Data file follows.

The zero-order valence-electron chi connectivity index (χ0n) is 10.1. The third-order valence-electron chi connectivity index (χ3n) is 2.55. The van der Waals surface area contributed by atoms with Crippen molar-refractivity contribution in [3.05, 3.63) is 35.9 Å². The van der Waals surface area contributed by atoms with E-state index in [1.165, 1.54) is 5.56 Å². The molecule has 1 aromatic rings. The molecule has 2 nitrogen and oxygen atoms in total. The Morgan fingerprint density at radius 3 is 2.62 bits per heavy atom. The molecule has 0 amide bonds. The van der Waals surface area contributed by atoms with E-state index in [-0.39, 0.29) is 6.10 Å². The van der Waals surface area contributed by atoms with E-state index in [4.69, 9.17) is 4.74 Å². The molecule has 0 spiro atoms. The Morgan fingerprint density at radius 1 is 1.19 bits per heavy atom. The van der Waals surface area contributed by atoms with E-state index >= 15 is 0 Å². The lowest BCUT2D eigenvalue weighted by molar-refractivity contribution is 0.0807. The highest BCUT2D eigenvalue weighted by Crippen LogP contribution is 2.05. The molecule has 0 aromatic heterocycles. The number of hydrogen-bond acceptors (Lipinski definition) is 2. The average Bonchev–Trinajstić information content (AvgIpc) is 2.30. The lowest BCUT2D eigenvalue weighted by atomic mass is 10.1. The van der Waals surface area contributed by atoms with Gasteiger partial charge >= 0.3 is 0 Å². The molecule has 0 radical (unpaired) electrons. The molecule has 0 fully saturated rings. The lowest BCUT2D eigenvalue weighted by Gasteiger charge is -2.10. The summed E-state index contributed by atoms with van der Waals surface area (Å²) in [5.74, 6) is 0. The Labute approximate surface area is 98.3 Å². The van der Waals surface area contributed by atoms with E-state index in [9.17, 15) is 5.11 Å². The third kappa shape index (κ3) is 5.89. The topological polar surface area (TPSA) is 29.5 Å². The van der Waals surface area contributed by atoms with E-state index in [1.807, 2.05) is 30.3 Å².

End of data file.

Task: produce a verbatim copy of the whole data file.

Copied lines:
The zero-order valence-electron chi connectivity index (χ0n) is 10.1. The third-order valence-electron chi connectivity index (χ3n) is 2.55. The van der Waals surface area contributed by atoms with Crippen molar-refractivity contribution in [3.05, 3.63) is 35.9 Å². The van der Waals surface area contributed by atoms with E-state index in [1.165, 1.54) is 5.56 Å². The molecule has 1 aromatic rings. The molecule has 2 nitrogen and oxygen atoms in total. The Morgan fingerprint density at radius 3 is 2.62 bits per heavy atom. The molecule has 0 amide bonds. The van der Waals surface area contributed by atoms with E-state index in [-0.39, 0.29) is 6.10 Å². The van der Waals surface area contributed by atoms with E-state index in [4.69, 9.17) is 4.74 Å². The molecule has 0 spiro atoms. The Morgan fingerprint density at radius 1 is 1.19 bits per heavy atom. The van der Waals surface area contributed by atoms with E-state index >= 15 is 0 Å². The lowest BCUT2D eigenvalue weighted by molar-refractivity contribution is 0.0807. The highest BCUT2D eigenvalue weighted by Crippen LogP contribution is 2.05. The molecule has 0 aromatic heterocycles. The number of hydrogen-bond acceptors (Lipinski definition) is 2. The average Bonchev–Trinajstić information content (AvgIpc) is 2.30. The lowest BCUT2D eigenvalue weighted by atomic mass is 10.1. The van der Waals surface area contributed by atoms with Gasteiger partial charge >= 0.3 is 0 Å². The molecule has 0 radical (unpaired) electrons. The molecule has 0 fully saturated rings. The lowest BCUT2D eigenvalue weighted by Gasteiger charge is -2.10. The summed E-state index contributed by atoms with van der Waals surface area (Å²) in [5.74, 6) is 0. The Labute approximate surface area is 98.3 Å². The van der Waals surface area contributed by atoms with E-state index in [9.17, 15) is 5.11 Å². The third kappa shape index (κ3) is 5.89. The topological polar surface area (TPSA) is 29.5 Å². The van der Waals surface area contributed by atoms with E-state index in [1.807, 2.05) is 30.3 Å².